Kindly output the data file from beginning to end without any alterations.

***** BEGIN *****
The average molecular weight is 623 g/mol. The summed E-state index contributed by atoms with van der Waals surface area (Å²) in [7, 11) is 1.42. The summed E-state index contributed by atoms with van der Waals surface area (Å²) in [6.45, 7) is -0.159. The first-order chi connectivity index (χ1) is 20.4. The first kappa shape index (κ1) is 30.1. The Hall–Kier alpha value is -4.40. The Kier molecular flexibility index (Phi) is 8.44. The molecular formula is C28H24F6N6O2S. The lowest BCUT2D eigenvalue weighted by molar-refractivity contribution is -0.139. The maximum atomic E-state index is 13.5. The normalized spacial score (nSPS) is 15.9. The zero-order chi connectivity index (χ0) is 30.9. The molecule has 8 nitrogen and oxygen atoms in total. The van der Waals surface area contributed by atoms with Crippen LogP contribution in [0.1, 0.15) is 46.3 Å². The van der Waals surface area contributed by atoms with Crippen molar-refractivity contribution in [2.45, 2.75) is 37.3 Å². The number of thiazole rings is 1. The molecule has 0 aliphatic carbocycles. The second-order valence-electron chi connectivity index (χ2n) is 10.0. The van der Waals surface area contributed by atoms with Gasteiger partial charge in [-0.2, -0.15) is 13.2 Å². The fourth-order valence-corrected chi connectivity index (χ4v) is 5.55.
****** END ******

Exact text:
The average molecular weight is 623 g/mol. The summed E-state index contributed by atoms with van der Waals surface area (Å²) in [7, 11) is 1.42. The summed E-state index contributed by atoms with van der Waals surface area (Å²) in [6.45, 7) is -0.159. The first-order chi connectivity index (χ1) is 20.4. The first kappa shape index (κ1) is 30.1. The Hall–Kier alpha value is -4.40. The Kier molecular flexibility index (Phi) is 8.44. The molecular formula is C28H24F6N6O2S. The lowest BCUT2D eigenvalue weighted by molar-refractivity contribution is -0.139. The maximum atomic E-state index is 13.5. The normalized spacial score (nSPS) is 15.9. The zero-order chi connectivity index (χ0) is 30.9. The molecule has 8 nitrogen and oxygen atoms in total. The van der Waals surface area contributed by atoms with Crippen LogP contribution in [0.1, 0.15) is 46.3 Å². The van der Waals surface area contributed by atoms with Crippen molar-refractivity contribution in [2.45, 2.75) is 37.3 Å². The number of thiazole rings is 1. The molecule has 0 aliphatic carbocycles. The second-order valence-electron chi connectivity index (χ2n) is 10.0. The van der Waals surface area contributed by atoms with Gasteiger partial charge in [-0.2, -0.15) is 13.2 Å². The fourth-order valence-corrected chi connectivity index (χ4v) is 5.55.